But the most ubiquitous prepaid cards offered by banks are gift cards. If you don’t want to gift cash, these cards make for a handy alternative, and are better than vouchers as the receiver can use them at a variety of outlets ranging from movie halls and shops to restaurants. Available in denominations of Rs 500-50,000 depending on the bank, these cards incur an issuance fee between Rs 100 and Rs 200 per card, in addition to replacement fee. But some would say it’s a small price to pay for the convenience that these cards promise.

Then there are cash cards geared exclusively for travellers. Be it the HDFC Bank’s ForexPlus Card, SBI’s Vishwa Yatra card, ICICI Bank’s Travel Card or Standard Chartered Bank’s SmartTravel, they all offer a safe and more convenient alternative to travellers’ cheques. Available in several foreign currencies, these cards score over the international debit cards as they incur comparatively lesser charges at ATMs.

Also, there is no scope of overdrawing money and being stung with excessive interest rates. But the fee for recharging varies— while the ForexPlus Card can be reloaded anywhere, others like SmartTravel can only be recharged in India. So be careful while shopping for such a card. Besides, many users have complained that merchant establishments abroad reject prepaid cards in favour of credit cards, so you may end up making multiple ATM visits. It will be a good idea to check the acceptability of a card with the bank before picking one up.

It’s not just banks that are rolling out a variety of cash cards. Private players like ItzCash, ICash Card and Done Cash too have joined the bandwagon, albeit only in the eand m-world. You can use these cards to pay utility bills, buy air and train tickets, shop with select merchants and pay insurance premiums.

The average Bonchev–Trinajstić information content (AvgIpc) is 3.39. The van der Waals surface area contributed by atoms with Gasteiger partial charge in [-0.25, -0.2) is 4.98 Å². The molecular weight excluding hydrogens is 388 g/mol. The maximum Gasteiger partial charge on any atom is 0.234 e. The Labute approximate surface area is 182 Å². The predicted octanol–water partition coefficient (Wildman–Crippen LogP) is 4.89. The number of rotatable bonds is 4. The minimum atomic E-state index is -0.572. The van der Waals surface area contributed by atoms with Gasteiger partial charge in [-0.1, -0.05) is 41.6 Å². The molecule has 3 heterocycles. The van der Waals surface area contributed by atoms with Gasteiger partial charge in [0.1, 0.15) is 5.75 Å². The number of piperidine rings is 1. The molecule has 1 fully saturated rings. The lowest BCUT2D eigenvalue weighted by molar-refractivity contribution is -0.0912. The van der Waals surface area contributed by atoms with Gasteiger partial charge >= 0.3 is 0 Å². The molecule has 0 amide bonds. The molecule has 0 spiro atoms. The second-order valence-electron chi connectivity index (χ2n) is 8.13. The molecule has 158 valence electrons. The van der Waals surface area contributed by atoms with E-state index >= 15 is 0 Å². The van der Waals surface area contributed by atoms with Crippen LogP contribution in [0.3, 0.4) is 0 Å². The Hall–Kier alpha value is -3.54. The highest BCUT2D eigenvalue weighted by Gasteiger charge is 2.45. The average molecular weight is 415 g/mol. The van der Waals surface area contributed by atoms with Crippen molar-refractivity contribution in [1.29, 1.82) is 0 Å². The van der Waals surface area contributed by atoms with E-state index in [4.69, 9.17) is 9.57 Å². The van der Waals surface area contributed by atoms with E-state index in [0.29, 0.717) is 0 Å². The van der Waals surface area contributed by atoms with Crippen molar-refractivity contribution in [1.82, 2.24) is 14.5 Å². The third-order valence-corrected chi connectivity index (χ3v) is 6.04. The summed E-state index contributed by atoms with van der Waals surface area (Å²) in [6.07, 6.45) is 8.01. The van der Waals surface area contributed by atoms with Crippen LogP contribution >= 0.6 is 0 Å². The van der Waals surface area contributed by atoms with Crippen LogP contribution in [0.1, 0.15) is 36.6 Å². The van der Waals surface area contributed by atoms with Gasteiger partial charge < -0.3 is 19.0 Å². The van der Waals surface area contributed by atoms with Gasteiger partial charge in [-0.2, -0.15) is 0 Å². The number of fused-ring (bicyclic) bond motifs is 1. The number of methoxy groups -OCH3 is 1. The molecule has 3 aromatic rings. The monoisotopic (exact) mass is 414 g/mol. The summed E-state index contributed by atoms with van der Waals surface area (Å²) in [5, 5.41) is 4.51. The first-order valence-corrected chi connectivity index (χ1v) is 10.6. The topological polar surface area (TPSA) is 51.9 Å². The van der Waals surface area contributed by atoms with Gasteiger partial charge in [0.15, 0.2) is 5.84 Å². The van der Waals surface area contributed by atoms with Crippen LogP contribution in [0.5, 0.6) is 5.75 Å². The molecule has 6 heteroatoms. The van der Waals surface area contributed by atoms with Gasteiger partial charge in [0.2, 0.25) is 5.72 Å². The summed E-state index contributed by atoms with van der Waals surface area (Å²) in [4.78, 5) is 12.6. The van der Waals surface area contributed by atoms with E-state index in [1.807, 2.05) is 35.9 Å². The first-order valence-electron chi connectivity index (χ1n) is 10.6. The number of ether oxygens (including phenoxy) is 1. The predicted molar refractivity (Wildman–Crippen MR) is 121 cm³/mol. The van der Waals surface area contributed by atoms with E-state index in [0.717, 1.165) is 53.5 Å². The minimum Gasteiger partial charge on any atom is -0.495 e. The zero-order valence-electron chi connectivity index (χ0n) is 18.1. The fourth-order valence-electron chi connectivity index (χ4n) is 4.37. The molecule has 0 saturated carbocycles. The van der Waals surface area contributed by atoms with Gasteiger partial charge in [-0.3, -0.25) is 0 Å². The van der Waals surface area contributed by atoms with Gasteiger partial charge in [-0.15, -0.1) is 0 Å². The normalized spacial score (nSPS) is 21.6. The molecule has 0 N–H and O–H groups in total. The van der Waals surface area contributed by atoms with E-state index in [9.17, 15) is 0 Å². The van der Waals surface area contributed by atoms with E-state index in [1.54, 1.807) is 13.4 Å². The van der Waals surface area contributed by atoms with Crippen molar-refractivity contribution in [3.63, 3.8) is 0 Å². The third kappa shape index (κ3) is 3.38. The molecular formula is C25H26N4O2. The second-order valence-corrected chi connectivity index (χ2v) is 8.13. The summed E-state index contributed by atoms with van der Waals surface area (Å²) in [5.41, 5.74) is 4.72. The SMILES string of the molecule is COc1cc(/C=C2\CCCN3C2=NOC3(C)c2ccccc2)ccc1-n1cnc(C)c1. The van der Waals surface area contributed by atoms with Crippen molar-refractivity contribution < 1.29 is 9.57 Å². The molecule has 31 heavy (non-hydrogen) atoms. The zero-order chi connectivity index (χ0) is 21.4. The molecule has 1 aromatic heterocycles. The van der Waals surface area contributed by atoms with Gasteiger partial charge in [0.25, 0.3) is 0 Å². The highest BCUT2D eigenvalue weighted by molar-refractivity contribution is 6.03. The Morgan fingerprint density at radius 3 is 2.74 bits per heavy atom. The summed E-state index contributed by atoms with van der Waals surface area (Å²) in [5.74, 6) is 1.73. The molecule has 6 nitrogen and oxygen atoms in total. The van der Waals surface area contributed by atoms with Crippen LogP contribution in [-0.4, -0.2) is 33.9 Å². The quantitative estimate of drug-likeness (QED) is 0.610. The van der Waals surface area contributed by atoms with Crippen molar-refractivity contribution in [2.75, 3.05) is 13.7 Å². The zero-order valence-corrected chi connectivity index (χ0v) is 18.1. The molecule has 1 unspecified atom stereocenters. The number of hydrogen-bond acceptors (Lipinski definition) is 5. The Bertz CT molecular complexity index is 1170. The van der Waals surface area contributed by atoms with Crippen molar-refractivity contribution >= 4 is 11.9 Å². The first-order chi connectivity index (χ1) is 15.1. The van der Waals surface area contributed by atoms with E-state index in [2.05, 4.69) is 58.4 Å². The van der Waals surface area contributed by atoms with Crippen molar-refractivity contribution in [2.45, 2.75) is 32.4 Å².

Gift card options too are available and there are enough and more takers. ItzCash alone claims to process between 50,000 and 70,000 transactions daily. These cards, available in denominations of Rs 100 to Rs 10,000, carry a 12-digit account number and a four-digit password at the back of the card. It’s protected by a silver foil that you need to scratch to make transactions. It’s used like a use-and-throw credit card and is generally valid for a year.

While you can pick up these cards at affiliated stores, the players are also offering home delivery for denominations of over Rs 1,000 to gain takers. And should you lose your card, they are supported by customer service. Little wonder then that cash cards are slowly eating into the credit card pie. In the past six months, the Indian Railways has seen reservations through cash cards increase by 1 per cent every month, the exact rate at which the number of credit card transactions have dropped in the same period. However, their biggest limitation is that they cannot be used offline, including at ATMs.

A major advantage of a prepaid card is that it is ideally positioned to be a learning tool—it teaches one how to budget and keep track of the spending. So if you are afraid of yielding to your child’s demand for a credit card, you could allow him to cut his teeth on a cash card.